A vast body of such evidence about the slow food car crash underpinned this month’s UN signing of the Sustainable Development Goals (SDG). (http://www.un.org/sustainabledevelopment/sustainable-development-goals/) The SDG 17 goals are translated as 169 targets, 70 of which involve food. If we don’t sort out the food system, any notion of a good future is in doubt. New techno-imperialists whisper sweet nothings into politicians’ ears, offering another bout of technical intensification to keep this show on the road. This is not just genetic modification, which is already in trouble, yoked as so much is with use of glyphosate, the herbicide previously deemed benign but now in trouble as a probable carcinogen. There’s a raft of new technical sectors offering food fixes: robotics, nanotechnology (putting minute particles into food); synthetic biology; Big Data and the information revolutions; the promise of personalised healthcare applying life science wizardry. Underpinning them all is continued reliance on but nervousness about oil-based fertilisers. It was they who kept the food wheels turning at the last big moment of reflection in the mid 1970s.
Although the motives for the Milan Pact is partly frustration. Governments are quietly ignoring the food challenge. After the 2007-08 commodity and banking crisis, momentarily it looked as though better policy frameworks might emerge. The crab-like European machine began to generate a Sustainable Consumption and Production (SCP) framework. The new Commission commodity elected in 2014 summarily dumped the Sustainable Food Communiqué ready for signing.
Cities are now the frontline over what to do about consumption. Consumers are the elephant in the food room. Is it progress for cities to fill streets with endlessly food offers (to get into my local big station, I pass 30 opportunities to nibble or eat)? What’s a good urban food culture? Can we let fast food joints surround schools like hyenas? What powers are needed to recalibrate urban food culture for 2030? Must we consign workforces to ill-health? If governments are fudging this or, as in the UK, ceding the thinking to a belief in ‘markets’ (when real markets have been driven out), the new Cities movements are now debating what they can do.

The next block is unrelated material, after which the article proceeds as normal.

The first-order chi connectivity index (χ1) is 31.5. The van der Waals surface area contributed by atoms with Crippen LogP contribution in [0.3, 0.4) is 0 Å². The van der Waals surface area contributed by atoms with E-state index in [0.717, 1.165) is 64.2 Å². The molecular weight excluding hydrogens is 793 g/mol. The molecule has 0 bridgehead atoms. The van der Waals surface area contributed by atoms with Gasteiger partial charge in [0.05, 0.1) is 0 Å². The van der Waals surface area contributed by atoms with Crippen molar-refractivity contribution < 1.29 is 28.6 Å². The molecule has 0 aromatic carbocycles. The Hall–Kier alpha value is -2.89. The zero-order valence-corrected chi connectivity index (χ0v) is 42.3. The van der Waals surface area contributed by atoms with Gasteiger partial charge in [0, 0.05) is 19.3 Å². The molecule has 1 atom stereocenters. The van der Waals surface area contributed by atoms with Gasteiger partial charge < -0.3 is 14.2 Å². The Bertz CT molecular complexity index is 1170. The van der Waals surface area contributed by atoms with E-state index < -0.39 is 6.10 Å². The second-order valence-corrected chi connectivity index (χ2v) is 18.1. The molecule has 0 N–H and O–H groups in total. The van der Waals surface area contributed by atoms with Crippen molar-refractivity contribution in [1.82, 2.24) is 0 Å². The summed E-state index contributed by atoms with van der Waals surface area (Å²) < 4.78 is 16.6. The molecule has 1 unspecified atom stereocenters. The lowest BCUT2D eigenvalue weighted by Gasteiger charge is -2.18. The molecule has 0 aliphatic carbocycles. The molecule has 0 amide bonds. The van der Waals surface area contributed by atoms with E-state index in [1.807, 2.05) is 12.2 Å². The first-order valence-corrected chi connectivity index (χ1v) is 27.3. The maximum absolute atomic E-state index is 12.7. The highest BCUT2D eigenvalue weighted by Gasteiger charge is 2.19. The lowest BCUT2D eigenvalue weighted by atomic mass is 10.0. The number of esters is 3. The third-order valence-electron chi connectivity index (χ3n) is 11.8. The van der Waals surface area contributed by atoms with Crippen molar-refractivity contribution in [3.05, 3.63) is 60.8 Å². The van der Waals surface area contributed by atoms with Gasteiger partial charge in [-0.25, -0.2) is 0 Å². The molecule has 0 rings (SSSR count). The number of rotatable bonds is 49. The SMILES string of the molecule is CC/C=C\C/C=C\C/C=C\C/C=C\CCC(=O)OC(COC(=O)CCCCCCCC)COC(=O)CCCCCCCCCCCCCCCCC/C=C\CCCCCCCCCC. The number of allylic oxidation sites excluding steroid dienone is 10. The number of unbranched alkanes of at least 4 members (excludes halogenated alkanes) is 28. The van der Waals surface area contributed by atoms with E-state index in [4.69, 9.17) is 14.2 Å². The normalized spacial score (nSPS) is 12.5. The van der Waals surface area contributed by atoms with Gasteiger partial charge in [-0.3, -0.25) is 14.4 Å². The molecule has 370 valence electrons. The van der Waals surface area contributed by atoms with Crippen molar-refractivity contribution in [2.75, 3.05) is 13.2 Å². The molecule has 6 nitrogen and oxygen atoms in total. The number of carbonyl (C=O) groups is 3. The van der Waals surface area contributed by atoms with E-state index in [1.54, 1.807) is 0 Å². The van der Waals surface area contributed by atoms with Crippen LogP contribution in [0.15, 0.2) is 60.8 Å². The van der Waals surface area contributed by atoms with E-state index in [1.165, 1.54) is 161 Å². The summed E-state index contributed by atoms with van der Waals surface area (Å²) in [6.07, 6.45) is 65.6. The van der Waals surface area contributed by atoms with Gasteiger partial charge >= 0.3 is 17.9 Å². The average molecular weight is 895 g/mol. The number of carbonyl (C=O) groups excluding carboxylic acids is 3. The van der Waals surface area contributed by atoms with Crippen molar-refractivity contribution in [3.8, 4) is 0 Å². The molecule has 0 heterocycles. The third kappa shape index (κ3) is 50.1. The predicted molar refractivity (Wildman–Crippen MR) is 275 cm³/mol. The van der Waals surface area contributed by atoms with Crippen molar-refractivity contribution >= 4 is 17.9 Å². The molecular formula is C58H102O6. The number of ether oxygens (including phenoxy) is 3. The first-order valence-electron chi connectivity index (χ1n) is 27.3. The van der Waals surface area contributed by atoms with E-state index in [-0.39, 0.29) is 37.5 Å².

They are right to do so. The world is now majority urbanised. If national governments are frightened of food, or content to leave it to Tesco et al to shovel out cheap food, shouldn’t cities step up to the challenge? It’s there that the consuming mass exists. It’s there the food labour is now greatest in rich countries. It’s there that developing mega cities have massive problems – water, sanitation, food, waste, inequalities.
Britain, as first industrial nation, knows only too well the consequences of severing people from the land. We got away with it for a century by exploiting colonies. Cheap food for low wages for an urban working mass. World War 2 shook that policy package. We, like other Europeans, realised the need to support and rebuild farming. Hence the Common Agricultural Policy. Progressive then, a mess today. Then in the mid 1970s, neoliberal politics ousted benign but exhausted Keynesianism, honed in the UK by the two political giants Dennis Healey and Geoffrey Howe who have both just died. Now we need another package. But which is it to be?
Is it more Big Farming or more horticulture? And what sort? Plants not animals are the key to the new metric: how to feed people from declining available growing space. Ever bigger, more ruthless food corporations or more money getting from dependent urban consumers’ purses back to the primary producers? The schisms between big companies and millions of small enterprises is a key City challenge. The latter create jobs and diversity. And how can Cities help repair ecosystems on which humanity and food depend?
The new Pact seeks a greener, healthier, more equitable food system. This needs a strong political voice that engages with and listens to consumers, but is firm about the need for change. The social maldistribution of food on a gargantuan scale that we have today is unacceptable. We need food systems based on full cost pricing, not cheap food and overflowing hospitals and denuded nature.
All hail to Milan and the 100 Cities.